Here's an update written by a GNOME person:

        http://spooky-possum.org/cgi-bin/pyblosxom.cgi/kde vsgnome.html [spooky-possum.org]

        tldr: they have (essentially) the same memory requirements.
        • Re: (Score:2, Troll)

          So wait - all this hard work that the gnome guys did during the last year to improve gnome resource usage only was able to bring it at the SAME level than KDE?

          Unimpressed...KDE 3.X is in a "mainteinance" state because most of the KDE guys are working in KDE4, still gnome only was able to "catch up". And one of the reasons to use C instead of C++ (besides the "easier to make bindings" reason) wasn't that C++ was more "heavyweight"?
          • by Azarael (896715)
            There aren't an infinite number of places where you can improve memory usage. It may be that both Gnome and KDE have reached a point where improving memory use any further would require more effort than it's worth for the expected gain.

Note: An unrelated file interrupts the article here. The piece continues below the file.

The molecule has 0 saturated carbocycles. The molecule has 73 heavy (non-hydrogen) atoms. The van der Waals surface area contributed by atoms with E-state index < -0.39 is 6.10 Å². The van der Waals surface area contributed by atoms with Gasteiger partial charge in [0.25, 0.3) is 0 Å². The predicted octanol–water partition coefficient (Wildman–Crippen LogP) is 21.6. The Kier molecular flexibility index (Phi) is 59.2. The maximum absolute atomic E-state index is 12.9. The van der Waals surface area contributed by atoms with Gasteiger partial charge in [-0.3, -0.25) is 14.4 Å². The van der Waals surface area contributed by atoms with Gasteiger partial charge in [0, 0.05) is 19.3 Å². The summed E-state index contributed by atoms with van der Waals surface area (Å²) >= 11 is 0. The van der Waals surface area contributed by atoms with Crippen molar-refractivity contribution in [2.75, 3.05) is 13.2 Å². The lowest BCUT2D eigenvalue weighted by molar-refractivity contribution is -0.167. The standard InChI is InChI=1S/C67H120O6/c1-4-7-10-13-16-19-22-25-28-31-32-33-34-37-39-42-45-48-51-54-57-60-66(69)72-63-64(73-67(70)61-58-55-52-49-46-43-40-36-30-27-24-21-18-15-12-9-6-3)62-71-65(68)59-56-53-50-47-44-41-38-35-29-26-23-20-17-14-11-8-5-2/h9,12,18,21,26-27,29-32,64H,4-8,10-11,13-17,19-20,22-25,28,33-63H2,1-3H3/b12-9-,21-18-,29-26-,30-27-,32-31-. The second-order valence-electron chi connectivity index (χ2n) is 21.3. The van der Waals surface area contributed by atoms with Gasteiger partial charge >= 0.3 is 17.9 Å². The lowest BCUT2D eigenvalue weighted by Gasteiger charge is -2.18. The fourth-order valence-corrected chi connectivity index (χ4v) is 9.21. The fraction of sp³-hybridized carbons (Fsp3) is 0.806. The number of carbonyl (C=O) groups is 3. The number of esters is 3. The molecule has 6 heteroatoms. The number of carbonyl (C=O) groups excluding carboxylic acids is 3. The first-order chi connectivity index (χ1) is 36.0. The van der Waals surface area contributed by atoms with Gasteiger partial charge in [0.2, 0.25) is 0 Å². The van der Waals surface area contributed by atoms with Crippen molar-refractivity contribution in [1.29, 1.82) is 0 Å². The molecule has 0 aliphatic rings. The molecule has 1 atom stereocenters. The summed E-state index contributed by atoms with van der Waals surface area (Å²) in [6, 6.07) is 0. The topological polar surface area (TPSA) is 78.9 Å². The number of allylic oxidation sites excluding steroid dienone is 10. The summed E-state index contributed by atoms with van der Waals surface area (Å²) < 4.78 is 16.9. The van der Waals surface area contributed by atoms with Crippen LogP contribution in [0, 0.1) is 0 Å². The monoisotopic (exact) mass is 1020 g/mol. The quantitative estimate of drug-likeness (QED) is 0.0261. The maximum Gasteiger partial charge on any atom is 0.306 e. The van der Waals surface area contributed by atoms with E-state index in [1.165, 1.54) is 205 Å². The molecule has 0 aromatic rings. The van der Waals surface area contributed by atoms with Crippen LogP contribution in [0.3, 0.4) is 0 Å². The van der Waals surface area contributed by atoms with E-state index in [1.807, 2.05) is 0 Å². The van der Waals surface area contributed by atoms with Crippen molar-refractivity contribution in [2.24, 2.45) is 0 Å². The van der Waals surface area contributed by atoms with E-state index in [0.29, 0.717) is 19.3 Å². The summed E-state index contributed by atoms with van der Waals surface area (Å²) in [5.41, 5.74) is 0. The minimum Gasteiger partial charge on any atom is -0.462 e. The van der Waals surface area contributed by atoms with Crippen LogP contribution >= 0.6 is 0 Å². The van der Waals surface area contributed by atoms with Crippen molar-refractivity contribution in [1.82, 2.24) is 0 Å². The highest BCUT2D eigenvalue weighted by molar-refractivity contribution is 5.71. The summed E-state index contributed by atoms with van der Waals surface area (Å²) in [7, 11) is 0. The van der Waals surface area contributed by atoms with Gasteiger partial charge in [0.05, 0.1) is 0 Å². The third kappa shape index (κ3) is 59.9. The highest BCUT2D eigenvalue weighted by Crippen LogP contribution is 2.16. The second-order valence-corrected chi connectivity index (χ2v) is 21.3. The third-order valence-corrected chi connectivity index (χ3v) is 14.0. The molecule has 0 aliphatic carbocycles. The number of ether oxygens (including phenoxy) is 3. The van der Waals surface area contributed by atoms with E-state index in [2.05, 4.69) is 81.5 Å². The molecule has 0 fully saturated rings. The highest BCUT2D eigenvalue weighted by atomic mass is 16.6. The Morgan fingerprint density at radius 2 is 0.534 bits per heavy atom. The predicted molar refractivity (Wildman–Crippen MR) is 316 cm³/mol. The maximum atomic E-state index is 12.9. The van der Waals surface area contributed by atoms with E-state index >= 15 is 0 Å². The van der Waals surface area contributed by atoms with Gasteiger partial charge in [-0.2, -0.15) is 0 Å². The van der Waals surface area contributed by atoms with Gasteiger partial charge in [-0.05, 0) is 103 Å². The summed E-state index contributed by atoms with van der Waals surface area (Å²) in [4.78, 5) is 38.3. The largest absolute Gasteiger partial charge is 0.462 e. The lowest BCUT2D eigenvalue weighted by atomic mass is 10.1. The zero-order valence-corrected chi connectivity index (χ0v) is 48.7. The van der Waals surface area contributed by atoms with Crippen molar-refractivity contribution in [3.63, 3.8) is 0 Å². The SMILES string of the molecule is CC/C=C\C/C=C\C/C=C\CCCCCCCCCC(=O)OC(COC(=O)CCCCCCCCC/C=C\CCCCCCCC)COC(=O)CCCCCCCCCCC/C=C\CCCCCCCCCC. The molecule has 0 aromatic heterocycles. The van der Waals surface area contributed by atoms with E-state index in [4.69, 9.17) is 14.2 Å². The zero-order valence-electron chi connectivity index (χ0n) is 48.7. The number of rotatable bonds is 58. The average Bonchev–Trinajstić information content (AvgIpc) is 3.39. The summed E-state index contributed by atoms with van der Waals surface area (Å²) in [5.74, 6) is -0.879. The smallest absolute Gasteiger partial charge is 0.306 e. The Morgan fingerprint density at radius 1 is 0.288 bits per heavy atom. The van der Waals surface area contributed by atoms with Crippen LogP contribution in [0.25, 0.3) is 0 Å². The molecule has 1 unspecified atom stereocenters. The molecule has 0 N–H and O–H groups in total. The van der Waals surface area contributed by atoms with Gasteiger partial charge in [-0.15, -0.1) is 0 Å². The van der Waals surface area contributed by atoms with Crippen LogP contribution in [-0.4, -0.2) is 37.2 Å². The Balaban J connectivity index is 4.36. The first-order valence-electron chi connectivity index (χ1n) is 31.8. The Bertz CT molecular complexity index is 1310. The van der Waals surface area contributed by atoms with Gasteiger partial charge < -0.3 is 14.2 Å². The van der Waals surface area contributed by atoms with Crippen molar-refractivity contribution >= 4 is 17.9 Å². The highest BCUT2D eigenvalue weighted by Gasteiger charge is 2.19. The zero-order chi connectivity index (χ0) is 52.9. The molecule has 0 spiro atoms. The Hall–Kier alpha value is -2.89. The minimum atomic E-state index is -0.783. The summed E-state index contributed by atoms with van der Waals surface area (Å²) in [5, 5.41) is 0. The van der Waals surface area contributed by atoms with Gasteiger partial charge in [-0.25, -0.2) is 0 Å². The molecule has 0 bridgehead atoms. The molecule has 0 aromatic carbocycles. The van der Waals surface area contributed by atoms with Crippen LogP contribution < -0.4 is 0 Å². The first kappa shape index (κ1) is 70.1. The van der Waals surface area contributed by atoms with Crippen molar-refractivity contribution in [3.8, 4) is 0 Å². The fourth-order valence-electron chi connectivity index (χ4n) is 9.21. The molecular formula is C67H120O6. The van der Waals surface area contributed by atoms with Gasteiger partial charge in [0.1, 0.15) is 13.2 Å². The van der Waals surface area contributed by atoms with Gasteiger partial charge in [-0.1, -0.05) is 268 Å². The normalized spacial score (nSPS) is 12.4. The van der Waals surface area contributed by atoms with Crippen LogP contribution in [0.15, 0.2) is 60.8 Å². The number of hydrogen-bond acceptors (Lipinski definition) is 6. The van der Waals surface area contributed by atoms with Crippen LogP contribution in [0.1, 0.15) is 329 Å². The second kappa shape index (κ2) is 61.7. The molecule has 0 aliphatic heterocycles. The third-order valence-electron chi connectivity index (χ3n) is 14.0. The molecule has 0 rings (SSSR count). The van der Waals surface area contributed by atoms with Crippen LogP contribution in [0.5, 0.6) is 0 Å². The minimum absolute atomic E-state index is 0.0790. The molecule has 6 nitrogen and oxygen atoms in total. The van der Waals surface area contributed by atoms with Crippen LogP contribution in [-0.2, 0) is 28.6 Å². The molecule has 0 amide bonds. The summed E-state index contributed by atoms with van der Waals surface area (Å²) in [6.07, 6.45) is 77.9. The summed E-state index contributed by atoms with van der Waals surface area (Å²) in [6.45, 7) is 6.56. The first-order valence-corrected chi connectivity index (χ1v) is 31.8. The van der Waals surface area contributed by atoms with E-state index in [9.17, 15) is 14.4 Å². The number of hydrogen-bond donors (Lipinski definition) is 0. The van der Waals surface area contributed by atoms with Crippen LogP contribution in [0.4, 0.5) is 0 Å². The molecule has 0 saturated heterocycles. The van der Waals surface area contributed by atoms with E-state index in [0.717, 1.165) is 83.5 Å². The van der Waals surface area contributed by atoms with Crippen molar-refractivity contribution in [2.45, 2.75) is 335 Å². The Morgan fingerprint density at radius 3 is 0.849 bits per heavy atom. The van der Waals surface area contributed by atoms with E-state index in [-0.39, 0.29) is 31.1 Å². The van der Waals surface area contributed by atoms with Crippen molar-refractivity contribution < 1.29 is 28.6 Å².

• by swillden (191260) *

              It may be that both Gnome and KDE have reached a point where improving memory use any further would require more effort than it's worth for the expected gain.

              Except that KDE devs expect KDE4 to significantly reduce memory usage. Again.

              • by Azarael (896715)
                Exactly my point, that is for KDE 4, not 3. That's where the more trouble than it's worth comes in. Doing a significant rewrite of a big peace of code to improve performance can be a huge job, but if you're rewriting the whole thing for a new major version it's not much more work to optimize your algorithms and data structures along the way. For the same reason, the next major version of Gnome may very well also have improved performance.